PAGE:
The documents and related graphics published on this server could include technical inaccuracies or typographical errors. Changes are periodically added to the information herein. Mondaq Ltd and/or its respective suppliers may make improvements and/or changes in the product(s) and/or the program(s) described herein at any time.


Mondaq Ltd requires you to register and provide information that personally identifies you, including what sort of information you are interested in, for three primary purposes:

  • To allow you to personalize the Mondaq websites you are visiting.
  • To enable features such as password reminder, newsletter alerts, email a colleague, and linking from Mondaq (and its affiliate sites) to your website.
  • To produce demographic feedback for our information providers who provide information free for your use.

Mondaq (and its affiliate sites) do not sell or provide your details to third parties other than information providers. The reason we provide our information providers with this information is so that they can measure the response their articles are receiving and provide you with information about their products and services.

If you do not want us to provide your name and email address you may opt out by clicking here .

If you do not wish to receive any future announcements of products and services offered by Mondaq by clicking here .

Information Collection and Use

We require site users to register with Mondaq (and its affiliate sites) to view the free information on the site. We also collect information from our users at several different points on the websites: this is so that we can customise the sites according to individual usage, provide 'session-aware' functionality, and ensure that content is acquired and developed appropriately. This gives us an overall picture of our user profiles, which in turn shows to our Editorial Contributors the type of person they are reaching by posting articles on Mondaq (and its affiliate sites) – meaning more free content for registered users.

We are only able to provide the material on the Mondaq (and its affiliate sites) site free to site visitors because we can pass on information about the pages that users are viewing and the personal information users provide to us (e.g. email addresses) to reputable contributing firms such as law firms who author those pages. We do not sell or rent information to anyone else other than the authors of those pages, who may change from time to time. Should you wish us not to disclose your details to any of these parties, please tick the box above or tick the box marked "Opt out of Registration Information Disclosure" on the Your Profile page. We and our author organisations may only contact you via email or other means if you allow us to do so. Users can opt out of contact when they register on the site, or send an email to with “no disclosure” in the subject heading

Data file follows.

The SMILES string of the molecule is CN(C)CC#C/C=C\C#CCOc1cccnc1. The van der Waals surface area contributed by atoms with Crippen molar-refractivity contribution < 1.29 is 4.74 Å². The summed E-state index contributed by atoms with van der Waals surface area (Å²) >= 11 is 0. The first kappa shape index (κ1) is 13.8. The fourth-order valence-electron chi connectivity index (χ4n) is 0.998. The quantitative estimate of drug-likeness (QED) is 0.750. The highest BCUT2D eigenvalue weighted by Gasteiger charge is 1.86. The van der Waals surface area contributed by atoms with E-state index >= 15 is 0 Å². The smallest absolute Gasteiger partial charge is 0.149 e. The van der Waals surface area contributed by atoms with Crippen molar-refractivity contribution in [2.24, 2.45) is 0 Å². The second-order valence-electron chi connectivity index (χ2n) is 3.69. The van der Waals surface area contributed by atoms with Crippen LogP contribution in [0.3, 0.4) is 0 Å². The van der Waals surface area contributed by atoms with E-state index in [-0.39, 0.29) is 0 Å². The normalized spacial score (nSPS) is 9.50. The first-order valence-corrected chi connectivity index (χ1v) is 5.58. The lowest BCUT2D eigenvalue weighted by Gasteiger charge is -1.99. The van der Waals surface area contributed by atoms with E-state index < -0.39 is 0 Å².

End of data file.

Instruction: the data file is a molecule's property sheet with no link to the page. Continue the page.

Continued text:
Mondaq News Alerts

In order to receive Mondaq News Alerts, users have to complete a separate registration form. This is a personalised service where users choose regions and topics of interest and we send it only to those users who have requested it. Users can stop receiving these Alerts by going to the Mondaq News Alerts page and deselecting all interest areas. In the same way users can amend their personal preferences to add or remove subject areas.


A cookie is a small text file written to a user’s hard drive that contains an identifying user number. The cookies do not contain any personal information about users. We use the cookie so users do not have to log in every time they use the service and the cookie will automatically expire if you do not visit the Mondaq website (or its affiliate sites) for 12 months. We also use the cookie to personalise a user's experience of the site (for example to show information specific to a user's region). As the Mondaq sites are fully personalised and cookies are essential to its core technology the site will function unpredictably with browsers that do not support cookies - or where cookies are disabled (in these circumstances we advise you to attempt to locate the information you require elsewhere on the web). However if you are concerned about the presence of a Mondaq cookie on your machine you can also choose to expire the cookie immediately (remove it) by selecting the 'Log Off' menu option as the last thing you do when you use the site.